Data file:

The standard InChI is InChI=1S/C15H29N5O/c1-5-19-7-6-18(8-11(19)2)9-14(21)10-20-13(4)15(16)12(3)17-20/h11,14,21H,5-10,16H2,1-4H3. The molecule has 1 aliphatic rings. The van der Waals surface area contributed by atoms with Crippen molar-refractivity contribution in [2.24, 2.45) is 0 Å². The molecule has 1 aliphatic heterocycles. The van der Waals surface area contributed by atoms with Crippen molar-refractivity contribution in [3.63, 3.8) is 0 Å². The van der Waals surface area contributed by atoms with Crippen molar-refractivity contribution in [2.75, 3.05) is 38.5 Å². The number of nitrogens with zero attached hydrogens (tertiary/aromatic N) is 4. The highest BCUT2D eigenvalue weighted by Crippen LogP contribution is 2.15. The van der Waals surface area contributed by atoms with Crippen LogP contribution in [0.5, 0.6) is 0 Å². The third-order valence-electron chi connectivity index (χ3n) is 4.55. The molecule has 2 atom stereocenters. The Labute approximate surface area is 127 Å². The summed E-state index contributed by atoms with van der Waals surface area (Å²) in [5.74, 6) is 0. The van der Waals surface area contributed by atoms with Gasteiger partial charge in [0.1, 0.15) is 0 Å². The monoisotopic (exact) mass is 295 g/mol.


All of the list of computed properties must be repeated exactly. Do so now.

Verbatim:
The standard InChI is InChI=1S/C15H29N5O/c1-5-19-7-6-18(8-11(19)2)9-14(21)10-20-13(4)15(16)12(3)17-20/h11,14,21H,5-10,16H2,1-4H3. The molecule has 1 aliphatic rings. The van der Waals surface area contributed by atoms with Crippen molar-refractivity contribution in [2.24, 2.45) is 0 Å². The molecule has 1 aliphatic heterocycles. The van der Waals surface area contributed by atoms with Crippen molar-refractivity contribution in [3.63, 3.8) is 0 Å². The van der Waals surface area contributed by atoms with Crippen molar-refractivity contribution in [2.75, 3.05) is 38.5 Å². The number of nitrogens with zero attached hydrogens (tertiary/aromatic N) is 4. The highest BCUT2D eigenvalue weighted by Crippen LogP contribution is 2.15. The van der Waals surface area contributed by atoms with Crippen LogP contribution in [0.5, 0.6) is 0 Å². The third-order valence-electron chi connectivity index (χ3n) is 4.55. The molecule has 2 atom stereocenters. The Labute approximate surface area is 127 Å². The summed E-state index contributed by atoms with van der Waals surface area (Å²) in [5.74, 6) is 0. The van der Waals surface area contributed by atoms with Gasteiger partial charge in [0.1, 0.15) is 0 Å². The monoisotopic (exact) mass is 295 g/mol.